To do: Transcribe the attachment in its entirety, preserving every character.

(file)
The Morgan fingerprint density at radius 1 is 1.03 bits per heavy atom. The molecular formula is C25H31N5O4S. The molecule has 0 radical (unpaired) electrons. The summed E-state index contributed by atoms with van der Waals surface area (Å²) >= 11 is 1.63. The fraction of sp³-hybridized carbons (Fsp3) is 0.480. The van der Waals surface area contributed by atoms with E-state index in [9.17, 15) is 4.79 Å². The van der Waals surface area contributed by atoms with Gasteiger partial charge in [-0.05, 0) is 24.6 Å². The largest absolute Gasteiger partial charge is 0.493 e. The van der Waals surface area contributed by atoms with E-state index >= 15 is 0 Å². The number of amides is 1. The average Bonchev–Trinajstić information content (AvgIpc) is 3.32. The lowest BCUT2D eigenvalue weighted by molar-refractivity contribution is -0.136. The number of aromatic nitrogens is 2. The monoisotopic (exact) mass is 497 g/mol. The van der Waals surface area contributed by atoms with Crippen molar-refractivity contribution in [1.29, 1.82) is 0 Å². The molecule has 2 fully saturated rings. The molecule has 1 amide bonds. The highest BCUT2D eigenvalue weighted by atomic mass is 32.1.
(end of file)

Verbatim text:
The Morgan fingerprint density at radius 1 is 1.03 bits per heavy atom. The molecular formula is C25H31N5O4S. The molecule has 0 radical (unpaired) electrons. The summed E-state index contributed by atoms with van der Waals surface area (Å²) >= 11 is 1.63. The fraction of sp³-hybridized carbons (Fsp3) is 0.480. The van der Waals surface area contributed by atoms with E-state index in [9.17, 15) is 4.79 Å². The van der Waals surface area contributed by atoms with Gasteiger partial charge in [-0.05, 0) is 24.6 Å². The largest absolute Gasteiger partial charge is 0.493 e. The van der Waals surface area contributed by atoms with E-state index >= 15 is 0 Å². The number of amides is 1. The average Bonchev–Trinajstić information content (AvgIpc) is 3.32. The lowest BCUT2D eigenvalue weighted by molar-refractivity contribution is -0.136. The number of aromatic nitrogens is 2. The monoisotopic (exact) mass is 497 g/mol. The van der Waals surface area contributed by atoms with Crippen molar-refractivity contribution in [1.29, 1.82) is 0 Å². The molecule has 2 fully saturated rings. The molecule has 1 amide bonds. The highest BCUT2D eigenvalue weighted by atomic mass is 32.1.